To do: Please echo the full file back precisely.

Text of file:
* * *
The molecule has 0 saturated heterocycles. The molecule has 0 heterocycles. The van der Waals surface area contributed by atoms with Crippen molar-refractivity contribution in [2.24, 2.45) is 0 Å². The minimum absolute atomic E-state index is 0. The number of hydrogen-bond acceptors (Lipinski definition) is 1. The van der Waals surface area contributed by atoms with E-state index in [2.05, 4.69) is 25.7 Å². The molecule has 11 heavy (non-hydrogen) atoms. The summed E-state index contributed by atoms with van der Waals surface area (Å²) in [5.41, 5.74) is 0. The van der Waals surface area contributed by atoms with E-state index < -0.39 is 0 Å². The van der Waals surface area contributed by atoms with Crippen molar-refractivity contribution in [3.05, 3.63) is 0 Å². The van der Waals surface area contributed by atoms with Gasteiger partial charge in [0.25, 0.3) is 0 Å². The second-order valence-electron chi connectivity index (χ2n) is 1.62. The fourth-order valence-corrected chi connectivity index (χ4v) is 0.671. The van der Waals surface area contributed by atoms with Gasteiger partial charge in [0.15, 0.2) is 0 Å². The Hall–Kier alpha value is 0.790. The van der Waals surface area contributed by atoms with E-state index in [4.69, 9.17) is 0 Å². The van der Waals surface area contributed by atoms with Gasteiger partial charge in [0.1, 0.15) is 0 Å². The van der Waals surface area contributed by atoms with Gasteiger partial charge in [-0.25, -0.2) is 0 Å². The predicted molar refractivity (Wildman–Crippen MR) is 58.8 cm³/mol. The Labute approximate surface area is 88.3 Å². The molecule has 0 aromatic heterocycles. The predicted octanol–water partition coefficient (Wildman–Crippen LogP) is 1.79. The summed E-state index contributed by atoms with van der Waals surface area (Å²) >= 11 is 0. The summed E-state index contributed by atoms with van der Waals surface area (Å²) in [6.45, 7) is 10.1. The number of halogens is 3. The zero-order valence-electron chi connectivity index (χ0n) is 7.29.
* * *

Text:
The molecule has 0 saturated heterocycles. The molecule has 0 heterocycles. The van der Waals surface area contributed by atoms with Crippen molar-refractivity contribution in [2.24, 2.45) is 0 Å². The minimum absolute atomic E-state index is 0. The number of hydrogen-bond acceptors (Lipinski definition) is 1. The van der Waals surface area contributed by atoms with E-state index in [2.05, 4.69) is 25.7 Å². The molecule has 11 heavy (non-hydrogen) atoms. The summed E-state index contributed by atoms with van der Waals surface area (Å²) in [5.41, 5.74) is 0. The van der Waals surface area contributed by atoms with E-state index < -0.39 is 0 Å². The van der Waals surface area contributed by atoms with Crippen molar-refractivity contribution in [3.05, 3.63) is 0 Å². The van der Waals surface area contributed by atoms with Gasteiger partial charge in [0.25, 0.3) is 0 Å². The second-order valence-electron chi connectivity index (χ2n) is 1.62. The fourth-order valence-corrected chi connectivity index (χ4v) is 0.671. The van der Waals surface area contributed by atoms with Gasteiger partial charge in [0.15, 0.2) is 0 Å². The Hall–Kier alpha value is 0.790. The van der Waals surface area contributed by atoms with E-state index in [4.69, 9.17) is 0 Å². The van der Waals surface area contributed by atoms with Gasteiger partial charge in [0.1, 0.15) is 0 Å². The van der Waals surface area contributed by atoms with Gasteiger partial charge in [-0.25, -0.2) is 0 Å². The predicted molar refractivity (Wildman–Crippen MR) is 58.8 cm³/mol. The Labute approximate surface area is 88.3 Å². The molecule has 0 aromatic heterocycles. The predicted octanol–water partition coefficient (Wildman–Crippen LogP) is 1.79. The summed E-state index contributed by atoms with van der Waals surface area (Å²) >= 11 is 0. The summed E-state index contributed by atoms with van der Waals surface area (Å²) in [6.45, 7) is 10.1. The number of halogens is 3. The zero-order valence-electron chi connectivity index (χ0n) is 7.29.